Unless you maintain a distance of over 100 metres, at 100 kmph, how do you react safely.
Can anyone actually maintain so much distance at all times.

https://www.drivingtests.co.nz/resou...ing-distances/

It's 98 meters for 100 kmph to 0.

Last edited by bblost : 26th January 2017 at 12:59.
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Old 26th January 2017, 14:07   #22691
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Default Re: Pics: Accidents in India

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Originally Posted by bblost View Post
Deerhunter,

I really hope you are kidding. Every road user assumes the person in front of him to maintain a bit of common sense and not stop without warning on a expressway.

Unless you maintain a distance of over 100 metres, at 100 kmph, how do you react safely.
Can anyone actually maintain so much distance at all times.

https://www.drivingtests.co.nz/resou...ing-distances/

It's 98 meters for 100 kmph to 0.
Driving is inherently risky, esp. in a country with lax law enforcement and non-existent driver training.

Doing the right thing isn't always practical or possible (we all overtake from the left sometimes, don't we?), but when we do something against the book, we also assume responsibility (at least partly) for the consequences.

Assuming the driver ahead of me has common sense exposes me to the risk when that assumption is proven false, and then I can't blame his lack of common sense entirely, my assumption is equally at fault.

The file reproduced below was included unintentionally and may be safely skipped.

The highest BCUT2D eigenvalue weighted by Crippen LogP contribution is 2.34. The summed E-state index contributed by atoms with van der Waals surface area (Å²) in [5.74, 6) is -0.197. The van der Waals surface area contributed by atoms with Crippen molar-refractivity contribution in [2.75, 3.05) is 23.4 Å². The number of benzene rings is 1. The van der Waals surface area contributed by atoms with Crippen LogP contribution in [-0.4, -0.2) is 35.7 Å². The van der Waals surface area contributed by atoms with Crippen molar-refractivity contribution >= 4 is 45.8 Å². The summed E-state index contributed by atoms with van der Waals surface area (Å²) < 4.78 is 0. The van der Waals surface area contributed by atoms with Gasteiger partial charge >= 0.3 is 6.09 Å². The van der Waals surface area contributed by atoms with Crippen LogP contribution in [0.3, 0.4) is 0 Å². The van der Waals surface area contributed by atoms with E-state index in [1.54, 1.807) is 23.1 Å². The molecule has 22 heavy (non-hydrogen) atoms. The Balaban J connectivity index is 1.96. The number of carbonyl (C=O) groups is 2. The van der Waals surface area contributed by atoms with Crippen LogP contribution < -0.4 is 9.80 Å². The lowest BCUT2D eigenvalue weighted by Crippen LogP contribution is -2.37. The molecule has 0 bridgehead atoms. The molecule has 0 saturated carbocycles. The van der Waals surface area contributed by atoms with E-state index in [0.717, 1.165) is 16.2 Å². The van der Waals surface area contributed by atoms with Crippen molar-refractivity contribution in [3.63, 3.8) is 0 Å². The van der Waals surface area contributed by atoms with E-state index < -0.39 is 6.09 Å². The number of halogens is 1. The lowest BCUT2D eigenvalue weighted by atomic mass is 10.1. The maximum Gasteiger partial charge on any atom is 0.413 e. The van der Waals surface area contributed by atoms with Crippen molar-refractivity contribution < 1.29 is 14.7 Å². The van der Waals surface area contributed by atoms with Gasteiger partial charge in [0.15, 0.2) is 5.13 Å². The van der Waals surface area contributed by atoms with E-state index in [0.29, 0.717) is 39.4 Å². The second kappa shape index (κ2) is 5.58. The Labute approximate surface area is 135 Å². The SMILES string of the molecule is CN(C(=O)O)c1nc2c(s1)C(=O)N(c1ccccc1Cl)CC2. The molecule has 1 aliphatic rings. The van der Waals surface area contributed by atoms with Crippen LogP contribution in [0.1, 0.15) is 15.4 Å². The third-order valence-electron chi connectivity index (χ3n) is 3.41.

Driving is an imperfect science and someone doing everything right still isn't immune to bad results, but most of us making assumptions (knowingly or subconsciously) don't get to act innocent when something goes wrong.

Perfect example above, and we've all been there sometime in our driving lives. The following driver could've (in theory) left enough gap to avoid an incident, but made the assumption (like most of us) that the guy ahead won't do anything stupid at highway speeds. The guy who stopped was an idiot of course, but the guy who got moose tested isn't blameless either.

Last edited by Chetan_Rao : 26th January 2017 at 14:14.
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Old 26th January 2017, 14:14   #22692
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Default Re: Pics: Accidents in India

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Originally Posted by bblost View Post
Deerhunter,

I really hope you are kidding. Every road user assumes the person in front of him to maintain a bit of common sense and not stop without warning on a expressway.

Unless you maintain a distance of over 100 metres, at 100 kmph, how do you react safely.
Can anyone actually maintain so much distance at all times.

https://www.drivingtests.co.nz/resou...ing-distances/

It's 98 meters for 100 kmph to 0.
Hi
few members are holding vehicle which rear ends accountable for accident irrespective of scenario. this is not true.
Theory of maintaining safe distance comes into picture only when a vehicle is following the one in front for a constant period (few seconds or more ) of time. for safe distance in dry weather , one needs to follow 2-second rule.
ie you should not cross a landmark (example pole, tree etc ) before 2 seconds after the vehicle moving ahead has crossed it. This is applicable at all speeds. In more adverse conditions like rain, there must be a gap of 4 seconds between two vehicles travelling in a straight line.